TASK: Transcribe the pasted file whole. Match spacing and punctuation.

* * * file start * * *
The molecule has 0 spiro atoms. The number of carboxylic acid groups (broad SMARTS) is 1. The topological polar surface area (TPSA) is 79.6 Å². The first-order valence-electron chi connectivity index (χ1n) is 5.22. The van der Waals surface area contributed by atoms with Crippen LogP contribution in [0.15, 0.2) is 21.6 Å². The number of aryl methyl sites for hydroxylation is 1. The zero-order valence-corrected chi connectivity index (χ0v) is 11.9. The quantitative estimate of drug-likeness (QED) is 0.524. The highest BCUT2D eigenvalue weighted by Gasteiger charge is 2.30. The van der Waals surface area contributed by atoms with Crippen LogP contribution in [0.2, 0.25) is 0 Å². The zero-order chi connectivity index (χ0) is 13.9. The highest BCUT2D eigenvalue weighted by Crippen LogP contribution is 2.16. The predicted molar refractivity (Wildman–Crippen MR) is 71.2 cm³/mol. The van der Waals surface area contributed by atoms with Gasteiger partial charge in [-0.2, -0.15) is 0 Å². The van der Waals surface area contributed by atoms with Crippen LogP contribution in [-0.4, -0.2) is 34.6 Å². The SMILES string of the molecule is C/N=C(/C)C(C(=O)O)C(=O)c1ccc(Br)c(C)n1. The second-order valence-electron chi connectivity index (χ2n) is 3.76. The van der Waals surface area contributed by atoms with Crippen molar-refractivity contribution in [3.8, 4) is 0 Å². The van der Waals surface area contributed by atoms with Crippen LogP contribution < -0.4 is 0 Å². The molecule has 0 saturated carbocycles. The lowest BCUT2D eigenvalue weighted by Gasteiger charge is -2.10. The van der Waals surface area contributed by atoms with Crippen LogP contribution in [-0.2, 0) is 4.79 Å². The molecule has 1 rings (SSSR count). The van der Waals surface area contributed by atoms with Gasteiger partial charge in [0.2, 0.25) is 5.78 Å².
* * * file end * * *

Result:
The molecule has 0 spiro atoms. The number of carboxylic acid groups (broad SMARTS) is 1. The topological polar surface area (TPSA) is 79.6 Å². The first-order valence-electron chi connectivity index (χ1n) is 5.22. The van der Waals surface area contributed by atoms with Crippen LogP contribution in [0.15, 0.2) is 21.6 Å². The number of aryl methyl sites for hydroxylation is 1. The zero-order valence-corrected chi connectivity index (χ0v) is 11.9. The quantitative estimate of drug-likeness (QED) is 0.524. The highest BCUT2D eigenvalue weighted by Gasteiger charge is 2.30. The van der Waals surface area contributed by atoms with Crippen LogP contribution in [0.2, 0.25) is 0 Å². The zero-order chi connectivity index (χ0) is 13.9. The highest BCUT2D eigenvalue weighted by Crippen LogP contribution is 2.16. The predicted molar refractivity (Wildman–Crippen MR) is 71.2 cm³/mol. The van der Waals surface area contributed by atoms with Gasteiger partial charge in [-0.2, -0.15) is 0 Å². The van der Waals surface area contributed by atoms with Crippen LogP contribution in [-0.4, -0.2) is 34.6 Å². The SMILES string of the molecule is C/N=C(/C)C(C(=O)O)C(=O)c1ccc(Br)c(C)n1. The second-order valence-electron chi connectivity index (χ2n) is 3.76. The van der Waals surface area contributed by atoms with Crippen molar-refractivity contribution in [3.8, 4) is 0 Å². The van der Waals surface area contributed by atoms with Crippen LogP contribution < -0.4 is 0 Å². The molecule has 0 saturated carbocycles. The lowest BCUT2D eigenvalue weighted by Gasteiger charge is -2.10. The van der Waals surface area contributed by atoms with Crippen LogP contribution in [-0.2, 0) is 4.79 Å². The molecule has 1 rings (SSSR count). The van der Waals surface area contributed by atoms with Gasteiger partial charge in [0.2, 0.25) is 5.78 Å².